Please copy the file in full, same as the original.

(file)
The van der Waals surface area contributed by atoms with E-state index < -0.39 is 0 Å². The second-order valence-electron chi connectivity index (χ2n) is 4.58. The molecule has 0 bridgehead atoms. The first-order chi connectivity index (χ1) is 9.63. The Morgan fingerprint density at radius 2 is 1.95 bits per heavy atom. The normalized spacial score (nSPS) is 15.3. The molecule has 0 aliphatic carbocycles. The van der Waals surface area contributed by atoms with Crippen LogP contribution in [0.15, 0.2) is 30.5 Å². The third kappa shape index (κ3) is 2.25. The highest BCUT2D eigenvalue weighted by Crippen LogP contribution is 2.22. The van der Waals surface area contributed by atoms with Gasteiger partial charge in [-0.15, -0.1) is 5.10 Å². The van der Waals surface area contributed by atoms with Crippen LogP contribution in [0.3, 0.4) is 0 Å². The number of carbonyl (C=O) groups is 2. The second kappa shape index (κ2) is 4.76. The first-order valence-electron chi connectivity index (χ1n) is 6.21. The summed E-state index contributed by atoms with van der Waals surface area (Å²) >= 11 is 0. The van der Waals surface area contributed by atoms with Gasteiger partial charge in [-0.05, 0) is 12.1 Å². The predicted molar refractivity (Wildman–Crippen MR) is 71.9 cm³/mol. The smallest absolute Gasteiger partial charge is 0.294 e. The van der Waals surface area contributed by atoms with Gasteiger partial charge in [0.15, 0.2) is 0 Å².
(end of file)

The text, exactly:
The van der Waals surface area contributed by atoms with E-state index < -0.39 is 0 Å². The second-order valence-electron chi connectivity index (χ2n) is 4.58. The molecule has 0 bridgehead atoms. The first-order chi connectivity index (χ1) is 9.63. The Morgan fingerprint density at radius 2 is 1.95 bits per heavy atom. The normalized spacial score (nSPS) is 15.3. The molecule has 0 aliphatic carbocycles. The van der Waals surface area contributed by atoms with Crippen LogP contribution in [0.15, 0.2) is 30.5 Å². The third kappa shape index (κ3) is 2.25. The highest BCUT2D eigenvalue weighted by Crippen LogP contribution is 2.22. The van der Waals surface area contributed by atoms with Gasteiger partial charge in [-0.15, -0.1) is 5.10 Å². The van der Waals surface area contributed by atoms with Crippen LogP contribution in [0.3, 0.4) is 0 Å². The number of carbonyl (C=O) groups is 2. The second kappa shape index (κ2) is 4.76. The first-order valence-electron chi connectivity index (χ1n) is 6.21. The summed E-state index contributed by atoms with van der Waals surface area (Å²) >= 11 is 0. The van der Waals surface area contributed by atoms with Gasteiger partial charge in [-0.05, 0) is 12.1 Å². The predicted molar refractivity (Wildman–Crippen MR) is 71.9 cm³/mol. The smallest absolute Gasteiger partial charge is 0.294 e. The van der Waals surface area contributed by atoms with Gasteiger partial charge in [0.15, 0.2) is 0 Å².